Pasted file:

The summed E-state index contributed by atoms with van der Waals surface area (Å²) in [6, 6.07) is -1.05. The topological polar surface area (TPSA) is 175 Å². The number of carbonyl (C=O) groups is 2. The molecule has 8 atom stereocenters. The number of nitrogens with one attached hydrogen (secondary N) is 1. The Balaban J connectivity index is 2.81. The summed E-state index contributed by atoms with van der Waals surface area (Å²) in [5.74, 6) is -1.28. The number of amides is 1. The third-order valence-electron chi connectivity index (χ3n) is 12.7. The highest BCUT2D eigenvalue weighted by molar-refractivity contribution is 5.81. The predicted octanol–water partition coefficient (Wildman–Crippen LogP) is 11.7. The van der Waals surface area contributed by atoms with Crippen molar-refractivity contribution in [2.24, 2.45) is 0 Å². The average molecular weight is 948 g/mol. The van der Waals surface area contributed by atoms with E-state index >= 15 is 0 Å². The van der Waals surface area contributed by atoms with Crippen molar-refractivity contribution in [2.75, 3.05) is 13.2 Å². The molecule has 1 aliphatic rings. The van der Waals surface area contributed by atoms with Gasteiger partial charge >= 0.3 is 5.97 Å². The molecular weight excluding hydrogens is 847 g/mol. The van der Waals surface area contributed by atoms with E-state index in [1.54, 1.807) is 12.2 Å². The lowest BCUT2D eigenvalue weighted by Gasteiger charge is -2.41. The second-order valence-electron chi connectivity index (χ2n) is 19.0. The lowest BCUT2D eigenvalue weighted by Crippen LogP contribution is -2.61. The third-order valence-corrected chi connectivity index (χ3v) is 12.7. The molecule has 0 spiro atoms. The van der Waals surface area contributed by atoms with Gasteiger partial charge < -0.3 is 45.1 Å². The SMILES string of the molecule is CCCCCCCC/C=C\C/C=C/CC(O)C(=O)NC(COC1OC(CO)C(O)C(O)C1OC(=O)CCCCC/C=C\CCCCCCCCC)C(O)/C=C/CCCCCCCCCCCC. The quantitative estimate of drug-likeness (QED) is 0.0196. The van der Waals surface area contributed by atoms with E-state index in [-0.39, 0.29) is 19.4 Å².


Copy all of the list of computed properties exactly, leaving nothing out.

The summed E-state index contributed by atoms with van der Waals surface area (Å²) in [6, 6.07) is -1.05. The topological polar surface area (TPSA) is 175 Å². The number of carbonyl (C=O) groups is 2. The molecule has 8 atom stereocenters. The number of nitrogens with one attached hydrogen (secondary N) is 1. The Balaban J connectivity index is 2.81. The summed E-state index contributed by atoms with van der Waals surface area (Å²) in [5.74, 6) is -1.28. The number of amides is 1. The third-order valence-electron chi connectivity index (χ3n) is 12.7. The highest BCUT2D eigenvalue weighted by molar-refractivity contribution is 5.81. The predicted octanol–water partition coefficient (Wildman–Crippen LogP) is 11.7. The van der Waals surface area contributed by atoms with Crippen molar-refractivity contribution in [2.24, 2.45) is 0 Å². The average molecular weight is 948 g/mol. The van der Waals surface area contributed by atoms with E-state index >= 15 is 0 Å². The van der Waals surface area contributed by atoms with Crippen molar-refractivity contribution in [2.75, 3.05) is 13.2 Å². The molecule has 1 aliphatic rings. The van der Waals surface area contributed by atoms with Gasteiger partial charge >= 0.3 is 5.97 Å². The molecular weight excluding hydrogens is 847 g/mol. The van der Waals surface area contributed by atoms with E-state index in [1.54, 1.807) is 12.2 Å². The lowest BCUT2D eigenvalue weighted by Gasteiger charge is -2.41. The second-order valence-electron chi connectivity index (χ2n) is 19.0. The lowest BCUT2D eigenvalue weighted by Crippen LogP contribution is -2.61. The third-order valence-corrected chi connectivity index (χ3v) is 12.7. The molecule has 0 spiro atoms. The van der Waals surface area contributed by atoms with Gasteiger partial charge < -0.3 is 45.1 Å². The SMILES string of the molecule is CCCCCCCC/C=C\C/C=C/CC(O)C(=O)NC(COC1OC(CO)C(O)C(O)C1OC(=O)CCCCC/C=C\CCCCCCCCC)C(O)/C=C/CCCCCCCCCCCC. The quantitative estimate of drug-likeness (QED) is 0.0196. The van der Waals surface area contributed by atoms with E-state index in [-0.39, 0.29) is 19.4 Å².